In this Book

Defending a Contested Ideal
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summary
In 1908, after decades of struggling with a public administration undermined by systemic patronage, the Canadian parliament decided that public servants would be selected on the basis of merit, through a system administered by an independent agency: the Public Service Commission of Canada. This history, celebrating the 100th anniversary of the Commission, recounts its unique contribution to the development of an independent public service, which has become a pillar of Canadian parliamentary democracy.

Table of Contents

  1. Cover
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  1. Frontmatter
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  1. Table of Contents
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  1. Acknowledgments
  2. pp. vii-ix
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  1. Foreword
  2. pp. xi-xii
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  1. Introduction: Democratic Government, Merit and the Public Service Commission of Canada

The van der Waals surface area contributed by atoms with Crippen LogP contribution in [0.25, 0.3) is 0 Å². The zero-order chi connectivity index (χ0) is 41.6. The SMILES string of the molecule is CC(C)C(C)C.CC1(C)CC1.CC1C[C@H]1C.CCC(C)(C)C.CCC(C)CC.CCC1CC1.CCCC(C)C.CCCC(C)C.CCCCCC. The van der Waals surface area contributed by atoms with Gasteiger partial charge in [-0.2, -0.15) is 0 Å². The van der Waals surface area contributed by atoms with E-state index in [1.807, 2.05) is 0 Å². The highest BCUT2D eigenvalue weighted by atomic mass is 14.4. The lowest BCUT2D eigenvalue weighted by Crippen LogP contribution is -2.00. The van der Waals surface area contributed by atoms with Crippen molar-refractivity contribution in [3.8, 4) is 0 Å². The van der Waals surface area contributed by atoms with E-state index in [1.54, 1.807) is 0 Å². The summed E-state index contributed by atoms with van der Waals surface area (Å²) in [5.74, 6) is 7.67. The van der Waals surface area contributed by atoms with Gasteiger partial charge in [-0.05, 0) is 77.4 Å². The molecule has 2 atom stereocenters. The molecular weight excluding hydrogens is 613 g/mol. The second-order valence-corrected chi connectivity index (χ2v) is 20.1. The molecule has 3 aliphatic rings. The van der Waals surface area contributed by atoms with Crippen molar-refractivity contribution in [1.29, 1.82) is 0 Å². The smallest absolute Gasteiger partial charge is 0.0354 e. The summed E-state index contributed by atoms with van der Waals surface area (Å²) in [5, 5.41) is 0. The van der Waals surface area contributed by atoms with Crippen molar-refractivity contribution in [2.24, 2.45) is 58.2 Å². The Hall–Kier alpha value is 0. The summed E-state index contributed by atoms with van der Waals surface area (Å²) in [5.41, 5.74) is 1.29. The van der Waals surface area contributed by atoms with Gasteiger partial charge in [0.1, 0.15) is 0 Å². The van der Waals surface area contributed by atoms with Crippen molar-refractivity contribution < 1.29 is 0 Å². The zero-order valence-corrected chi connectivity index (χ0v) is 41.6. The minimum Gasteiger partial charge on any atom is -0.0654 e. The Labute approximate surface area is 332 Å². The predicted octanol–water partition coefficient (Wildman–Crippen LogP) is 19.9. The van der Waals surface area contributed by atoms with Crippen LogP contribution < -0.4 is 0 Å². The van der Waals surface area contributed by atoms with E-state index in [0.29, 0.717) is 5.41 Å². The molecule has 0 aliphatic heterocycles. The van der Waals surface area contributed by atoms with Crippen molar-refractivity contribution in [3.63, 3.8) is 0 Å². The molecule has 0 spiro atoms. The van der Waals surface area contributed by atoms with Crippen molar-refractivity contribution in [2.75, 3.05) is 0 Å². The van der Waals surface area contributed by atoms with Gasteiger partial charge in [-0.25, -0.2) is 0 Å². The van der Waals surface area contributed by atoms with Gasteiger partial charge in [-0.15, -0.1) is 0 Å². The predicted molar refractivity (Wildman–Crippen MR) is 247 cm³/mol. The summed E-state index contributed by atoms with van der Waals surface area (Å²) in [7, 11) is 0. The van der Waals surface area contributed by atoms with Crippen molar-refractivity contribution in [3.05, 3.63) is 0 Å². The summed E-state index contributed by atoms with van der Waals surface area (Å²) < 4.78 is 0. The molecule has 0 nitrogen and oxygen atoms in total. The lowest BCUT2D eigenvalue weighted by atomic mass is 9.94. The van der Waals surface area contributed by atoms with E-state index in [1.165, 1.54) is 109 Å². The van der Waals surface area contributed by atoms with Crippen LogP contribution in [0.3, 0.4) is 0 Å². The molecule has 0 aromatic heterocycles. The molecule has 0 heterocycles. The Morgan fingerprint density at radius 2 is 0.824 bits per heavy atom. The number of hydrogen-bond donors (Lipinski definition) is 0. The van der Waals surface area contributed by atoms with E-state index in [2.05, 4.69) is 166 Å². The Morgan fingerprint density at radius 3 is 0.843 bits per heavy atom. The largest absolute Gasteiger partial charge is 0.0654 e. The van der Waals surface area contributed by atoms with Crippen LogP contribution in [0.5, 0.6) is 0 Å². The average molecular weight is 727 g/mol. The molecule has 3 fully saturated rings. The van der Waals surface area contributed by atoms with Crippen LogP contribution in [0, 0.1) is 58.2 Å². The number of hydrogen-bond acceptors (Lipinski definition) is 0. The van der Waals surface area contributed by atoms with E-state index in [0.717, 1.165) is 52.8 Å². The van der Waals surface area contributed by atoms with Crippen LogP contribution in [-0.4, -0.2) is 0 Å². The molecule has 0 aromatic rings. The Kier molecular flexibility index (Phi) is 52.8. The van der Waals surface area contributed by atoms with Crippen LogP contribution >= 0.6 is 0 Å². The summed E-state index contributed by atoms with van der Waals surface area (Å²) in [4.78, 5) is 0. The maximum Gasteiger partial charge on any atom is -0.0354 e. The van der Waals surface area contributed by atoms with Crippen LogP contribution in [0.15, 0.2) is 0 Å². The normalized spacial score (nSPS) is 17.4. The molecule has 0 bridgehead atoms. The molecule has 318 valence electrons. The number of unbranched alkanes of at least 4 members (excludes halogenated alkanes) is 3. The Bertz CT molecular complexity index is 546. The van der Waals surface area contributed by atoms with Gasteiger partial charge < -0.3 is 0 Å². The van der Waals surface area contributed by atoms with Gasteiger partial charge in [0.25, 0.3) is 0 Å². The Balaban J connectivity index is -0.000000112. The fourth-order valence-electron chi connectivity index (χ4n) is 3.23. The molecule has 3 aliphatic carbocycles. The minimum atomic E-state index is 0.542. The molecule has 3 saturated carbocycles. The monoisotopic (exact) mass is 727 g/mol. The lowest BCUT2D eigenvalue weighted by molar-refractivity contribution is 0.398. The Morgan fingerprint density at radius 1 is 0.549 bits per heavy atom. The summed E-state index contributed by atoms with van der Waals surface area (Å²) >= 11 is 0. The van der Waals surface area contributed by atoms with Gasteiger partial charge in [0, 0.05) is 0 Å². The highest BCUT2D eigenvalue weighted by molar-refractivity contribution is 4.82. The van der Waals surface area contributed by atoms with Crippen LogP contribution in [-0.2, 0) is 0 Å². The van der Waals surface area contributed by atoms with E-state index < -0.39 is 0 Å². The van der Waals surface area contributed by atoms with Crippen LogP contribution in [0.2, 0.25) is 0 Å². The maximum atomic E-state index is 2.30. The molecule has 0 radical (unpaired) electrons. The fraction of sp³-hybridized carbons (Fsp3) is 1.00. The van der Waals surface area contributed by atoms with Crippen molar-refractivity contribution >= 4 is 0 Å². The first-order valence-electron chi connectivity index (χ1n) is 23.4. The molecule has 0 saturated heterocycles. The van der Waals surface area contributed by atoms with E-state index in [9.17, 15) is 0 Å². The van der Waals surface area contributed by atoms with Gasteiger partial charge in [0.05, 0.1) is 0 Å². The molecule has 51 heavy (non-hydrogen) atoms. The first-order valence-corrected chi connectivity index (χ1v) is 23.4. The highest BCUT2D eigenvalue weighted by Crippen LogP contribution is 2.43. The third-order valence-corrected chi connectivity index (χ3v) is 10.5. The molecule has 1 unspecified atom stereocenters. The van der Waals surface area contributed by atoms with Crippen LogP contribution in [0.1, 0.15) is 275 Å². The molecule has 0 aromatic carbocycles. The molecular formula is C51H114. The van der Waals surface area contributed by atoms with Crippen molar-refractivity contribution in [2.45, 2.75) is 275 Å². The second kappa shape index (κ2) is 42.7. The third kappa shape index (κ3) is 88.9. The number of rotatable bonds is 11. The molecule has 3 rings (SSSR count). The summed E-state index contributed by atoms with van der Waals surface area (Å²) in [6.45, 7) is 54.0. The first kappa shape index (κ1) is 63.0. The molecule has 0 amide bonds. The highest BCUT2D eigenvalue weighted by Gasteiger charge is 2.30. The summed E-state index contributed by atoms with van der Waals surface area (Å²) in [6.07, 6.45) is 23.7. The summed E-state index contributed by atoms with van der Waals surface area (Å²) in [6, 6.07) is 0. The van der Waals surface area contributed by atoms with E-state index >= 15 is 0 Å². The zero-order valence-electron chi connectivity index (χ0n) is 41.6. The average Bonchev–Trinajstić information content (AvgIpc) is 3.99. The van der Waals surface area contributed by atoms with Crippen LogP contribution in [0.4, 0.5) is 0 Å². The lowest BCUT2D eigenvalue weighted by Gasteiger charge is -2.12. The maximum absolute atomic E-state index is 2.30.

2. pp. 1-17
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  1. Chapter 1 The Origins of the Public Service Commission: 1867–1918
  2. pp. 18-47
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  1. Chapter 2 Creating a Merit System: 1918–1944
  2. pp. 48-73
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  1. Chapter 3 Rethinking the CSC: Gordon, Heeney and Glassco: 1945–1967
  2. pp. 74-96
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  1. Chapter 4 The Management Assault on the Public Service Commission: 1967–1979
  2. pp. 97-123
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  1. Chapter 5 Struggling to Defend Political Neutrality: 1979–2006
  2. pp. 124-151
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  1. Chapter 6 The PSC as a Cautious Reformer: Staffing Reforms during the Mulroney Years: 1984–1993
  2. pp. 152-183
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  1. Chapter 7 Merit as the Essential Mandate: Repositioning the PSC: 1993–2008
  2. pp. 184-224
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  1. Conclusion
  2. pp. 225-237
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  1. Index
  2. pp. 238-248
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